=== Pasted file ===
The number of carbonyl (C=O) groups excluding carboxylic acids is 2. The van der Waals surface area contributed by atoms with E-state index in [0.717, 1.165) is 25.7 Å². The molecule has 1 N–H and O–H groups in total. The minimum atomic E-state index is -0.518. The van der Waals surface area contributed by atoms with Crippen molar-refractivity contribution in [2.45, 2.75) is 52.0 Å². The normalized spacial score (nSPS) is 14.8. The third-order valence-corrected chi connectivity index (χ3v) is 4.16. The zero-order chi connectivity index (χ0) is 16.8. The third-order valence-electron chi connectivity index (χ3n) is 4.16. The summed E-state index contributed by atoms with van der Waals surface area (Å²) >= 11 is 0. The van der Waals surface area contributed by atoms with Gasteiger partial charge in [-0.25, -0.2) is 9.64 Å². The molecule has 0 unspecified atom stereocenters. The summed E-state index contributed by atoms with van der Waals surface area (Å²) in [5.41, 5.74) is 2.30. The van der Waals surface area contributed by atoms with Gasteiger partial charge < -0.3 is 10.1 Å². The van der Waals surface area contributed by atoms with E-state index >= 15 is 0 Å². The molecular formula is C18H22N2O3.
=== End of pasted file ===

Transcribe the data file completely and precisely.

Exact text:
The number of carbonyl (C=O) groups excluding carboxylic acids is 2. The van der Waals surface area contributed by atoms with E-state index in [0.717, 1.165) is 25.7 Å². The molecule has 1 N–H and O–H groups in total. The minimum atomic E-state index is -0.518. The van der Waals surface area contributed by atoms with Crippen molar-refractivity contribution in [2.45, 2.75) is 52.0 Å². The normalized spacial score (nSPS) is 14.8. The third-order valence-corrected chi connectivity index (χ3v) is 4.16. The zero-order chi connectivity index (χ0) is 16.8. The third-order valence-electron chi connectivity index (χ3n) is 4.16. The summed E-state index contributed by atoms with van der Waals surface area (Å²) >= 11 is 0. The van der Waals surface area contributed by atoms with Gasteiger partial charge in [-0.25, -0.2) is 9.64 Å². The molecule has 0 unspecified atom stereocenters. The summed E-state index contributed by atoms with van der Waals surface area (Å²) in [5.41, 5.74) is 2.30. The van der Waals surface area contributed by atoms with Gasteiger partial charge < -0.3 is 10.1 Å². The van der Waals surface area contributed by atoms with E-state index >= 15 is 0 Å². The molecular formula is C18H22N2O3.